Daily Camera (Boulder)

At least 6 vie to be GOP’S new leader

- By Seth Klamann sklamann@denverpost.com

At least six people — including indicted Mesa County Clerk Tina Peters and two former Congressio­nal candidates — are vying to become the next chair of the Colorado Republican Party, three months after an Election Day beating sank the party to a historic nadir.

The party’s current chair, Kristi Burton Brown, announced in December that she wouldn’t seek reelection when her term ends in March. Peters, who is set to stand trial in the coming months for allegedly plotting to breach election equipment, announced her candidacy on her website. She’s joined by Erik Aadland, who in November lost his bid to represent CD-7 to Democrat Brittany Pettersen, and Casper Stockham, who unsuccessf­ully ran for the CD-7 seat in 2020 and the state party chair shortly after that.

Dave Williams, a former state representa­tive who lost in a primary last year to fellow Republican U.S. Rep. Doug Lamborn,is running, as is Kevin Lundberg, who spent 15 years as a state lawmaker. So, too, is Aaron Wood, a Highlands Ranch Republican who previously founded a conservati­ve group that seeks “to ensure Christian conservati­ve values remain strongly rooted in our society.”

The election, run and decided by the state’s central committee, will be held March 11 in Loveland.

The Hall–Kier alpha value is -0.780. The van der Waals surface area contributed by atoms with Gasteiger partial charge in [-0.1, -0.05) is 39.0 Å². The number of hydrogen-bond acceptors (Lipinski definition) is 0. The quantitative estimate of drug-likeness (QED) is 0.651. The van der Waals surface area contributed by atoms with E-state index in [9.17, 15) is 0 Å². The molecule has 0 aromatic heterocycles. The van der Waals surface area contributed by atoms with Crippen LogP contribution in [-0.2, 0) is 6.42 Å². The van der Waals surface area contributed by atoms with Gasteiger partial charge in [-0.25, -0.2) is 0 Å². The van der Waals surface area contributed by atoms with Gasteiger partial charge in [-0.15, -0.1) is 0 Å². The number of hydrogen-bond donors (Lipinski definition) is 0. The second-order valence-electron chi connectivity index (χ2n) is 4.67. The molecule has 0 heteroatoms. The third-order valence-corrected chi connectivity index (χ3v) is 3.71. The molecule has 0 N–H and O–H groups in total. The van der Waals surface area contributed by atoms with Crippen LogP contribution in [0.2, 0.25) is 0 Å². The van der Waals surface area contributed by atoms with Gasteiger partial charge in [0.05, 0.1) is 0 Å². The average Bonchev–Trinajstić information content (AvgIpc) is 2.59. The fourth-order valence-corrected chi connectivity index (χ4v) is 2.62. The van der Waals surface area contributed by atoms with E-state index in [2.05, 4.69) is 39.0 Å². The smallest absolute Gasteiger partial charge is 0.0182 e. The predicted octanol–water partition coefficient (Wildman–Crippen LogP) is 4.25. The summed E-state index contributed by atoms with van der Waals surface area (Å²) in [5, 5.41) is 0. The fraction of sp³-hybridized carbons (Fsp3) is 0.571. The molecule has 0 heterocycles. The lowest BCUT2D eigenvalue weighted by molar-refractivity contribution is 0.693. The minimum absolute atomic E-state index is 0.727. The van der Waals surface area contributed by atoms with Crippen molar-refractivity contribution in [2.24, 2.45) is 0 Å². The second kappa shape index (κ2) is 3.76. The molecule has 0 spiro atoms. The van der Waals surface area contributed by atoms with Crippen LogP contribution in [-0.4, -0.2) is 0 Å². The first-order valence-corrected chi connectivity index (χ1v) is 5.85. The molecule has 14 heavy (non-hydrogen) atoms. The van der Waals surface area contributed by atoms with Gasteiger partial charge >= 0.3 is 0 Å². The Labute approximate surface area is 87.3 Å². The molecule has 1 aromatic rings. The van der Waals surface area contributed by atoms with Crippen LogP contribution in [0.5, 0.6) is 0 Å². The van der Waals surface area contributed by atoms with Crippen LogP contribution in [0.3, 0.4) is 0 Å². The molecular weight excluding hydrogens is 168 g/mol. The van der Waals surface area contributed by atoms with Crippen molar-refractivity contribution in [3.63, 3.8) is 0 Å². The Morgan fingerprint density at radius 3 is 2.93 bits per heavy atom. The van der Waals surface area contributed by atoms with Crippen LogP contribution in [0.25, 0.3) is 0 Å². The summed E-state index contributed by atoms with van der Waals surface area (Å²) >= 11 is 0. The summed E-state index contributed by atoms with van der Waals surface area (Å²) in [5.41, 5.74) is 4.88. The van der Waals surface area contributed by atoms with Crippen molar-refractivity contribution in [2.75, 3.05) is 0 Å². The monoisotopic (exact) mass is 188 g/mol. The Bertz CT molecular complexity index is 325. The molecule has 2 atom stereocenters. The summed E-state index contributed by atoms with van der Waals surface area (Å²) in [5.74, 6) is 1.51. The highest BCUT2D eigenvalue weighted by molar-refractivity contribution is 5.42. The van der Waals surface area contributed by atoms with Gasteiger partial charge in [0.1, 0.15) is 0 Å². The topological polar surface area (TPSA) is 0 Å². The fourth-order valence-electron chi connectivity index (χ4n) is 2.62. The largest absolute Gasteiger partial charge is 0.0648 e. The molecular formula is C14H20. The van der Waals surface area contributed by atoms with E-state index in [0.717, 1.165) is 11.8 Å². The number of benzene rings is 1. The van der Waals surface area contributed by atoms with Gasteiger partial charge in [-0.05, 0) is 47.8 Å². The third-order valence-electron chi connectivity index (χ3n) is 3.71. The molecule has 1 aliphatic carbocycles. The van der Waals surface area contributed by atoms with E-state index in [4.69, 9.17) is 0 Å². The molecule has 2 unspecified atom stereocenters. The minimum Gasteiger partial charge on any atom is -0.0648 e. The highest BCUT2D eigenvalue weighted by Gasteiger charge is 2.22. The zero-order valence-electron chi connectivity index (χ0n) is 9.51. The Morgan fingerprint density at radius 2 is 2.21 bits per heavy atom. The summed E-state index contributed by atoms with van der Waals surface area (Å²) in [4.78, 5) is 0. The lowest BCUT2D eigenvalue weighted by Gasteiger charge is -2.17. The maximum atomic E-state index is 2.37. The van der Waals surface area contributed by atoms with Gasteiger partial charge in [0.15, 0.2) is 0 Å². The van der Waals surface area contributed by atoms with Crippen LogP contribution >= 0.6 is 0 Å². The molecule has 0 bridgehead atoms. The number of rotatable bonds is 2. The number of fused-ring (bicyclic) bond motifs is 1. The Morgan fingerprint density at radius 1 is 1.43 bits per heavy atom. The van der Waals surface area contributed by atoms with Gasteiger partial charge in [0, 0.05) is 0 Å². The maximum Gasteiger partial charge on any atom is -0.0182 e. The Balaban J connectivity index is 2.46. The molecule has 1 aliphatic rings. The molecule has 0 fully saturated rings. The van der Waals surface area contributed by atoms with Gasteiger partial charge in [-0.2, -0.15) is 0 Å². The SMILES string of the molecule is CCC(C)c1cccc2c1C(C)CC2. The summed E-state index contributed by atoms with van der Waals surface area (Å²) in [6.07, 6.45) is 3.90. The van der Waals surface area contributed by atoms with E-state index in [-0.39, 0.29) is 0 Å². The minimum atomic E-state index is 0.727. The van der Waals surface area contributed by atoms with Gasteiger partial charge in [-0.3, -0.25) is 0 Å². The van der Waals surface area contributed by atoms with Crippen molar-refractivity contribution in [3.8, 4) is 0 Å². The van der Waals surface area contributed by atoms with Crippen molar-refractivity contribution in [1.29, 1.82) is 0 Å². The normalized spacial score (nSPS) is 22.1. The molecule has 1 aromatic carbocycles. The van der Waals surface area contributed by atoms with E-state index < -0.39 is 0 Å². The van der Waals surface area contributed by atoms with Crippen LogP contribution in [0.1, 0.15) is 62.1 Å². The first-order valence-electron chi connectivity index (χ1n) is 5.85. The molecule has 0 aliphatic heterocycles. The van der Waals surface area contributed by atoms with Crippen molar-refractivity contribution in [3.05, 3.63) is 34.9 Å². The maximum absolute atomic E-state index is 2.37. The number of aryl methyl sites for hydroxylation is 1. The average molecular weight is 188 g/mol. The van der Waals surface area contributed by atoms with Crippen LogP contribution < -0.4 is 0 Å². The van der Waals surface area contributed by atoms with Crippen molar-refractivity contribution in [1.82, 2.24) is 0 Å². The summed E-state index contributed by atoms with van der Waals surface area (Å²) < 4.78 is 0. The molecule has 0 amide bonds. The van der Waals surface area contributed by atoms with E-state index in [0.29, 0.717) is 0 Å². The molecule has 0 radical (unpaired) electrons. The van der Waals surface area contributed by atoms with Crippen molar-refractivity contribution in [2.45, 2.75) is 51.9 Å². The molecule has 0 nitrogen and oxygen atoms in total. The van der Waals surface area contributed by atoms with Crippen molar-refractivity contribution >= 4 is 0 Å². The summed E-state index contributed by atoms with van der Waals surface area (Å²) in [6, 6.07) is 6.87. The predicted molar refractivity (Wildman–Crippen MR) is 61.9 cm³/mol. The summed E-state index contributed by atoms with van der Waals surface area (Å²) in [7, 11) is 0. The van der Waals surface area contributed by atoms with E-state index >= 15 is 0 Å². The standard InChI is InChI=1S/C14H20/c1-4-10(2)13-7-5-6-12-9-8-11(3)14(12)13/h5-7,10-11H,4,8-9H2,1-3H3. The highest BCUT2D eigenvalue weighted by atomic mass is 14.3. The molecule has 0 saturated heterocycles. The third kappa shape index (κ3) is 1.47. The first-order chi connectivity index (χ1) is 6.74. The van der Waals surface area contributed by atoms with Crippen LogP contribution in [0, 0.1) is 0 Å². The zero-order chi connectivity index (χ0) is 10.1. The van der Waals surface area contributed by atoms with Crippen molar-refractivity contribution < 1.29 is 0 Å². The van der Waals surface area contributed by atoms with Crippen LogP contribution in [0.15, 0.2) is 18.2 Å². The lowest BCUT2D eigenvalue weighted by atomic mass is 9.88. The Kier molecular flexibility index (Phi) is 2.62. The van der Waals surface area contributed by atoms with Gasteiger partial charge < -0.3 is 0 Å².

Whoever succeeds Burton Brown will take the reins of a state party in disarray after several election cycles of decisive defeats. Democrats have now won all four statewide contests — governor, secretary of state, treasurer and attorney general — for two successive cycles, and their control over the General Assembly has grown to a supermajor­ity in the House and near-supermajor­ity in the Senate. Colorado Republican­s lost both competitiv­e Congressio­nal races in November in an election that was billed as a red wave. Even U.S. Rep. Lauren Boebert nearly lost, despite her district becoming more conservati­ve since her first election.

Those losses, coupled with demographi­c shifts, require a years-long rebuild of the Republican Party in Colorado, various officials previously told the Denver Post. It’s an unenviable task: The party has been plagued by infighting in recent years, and veteran party members warn that

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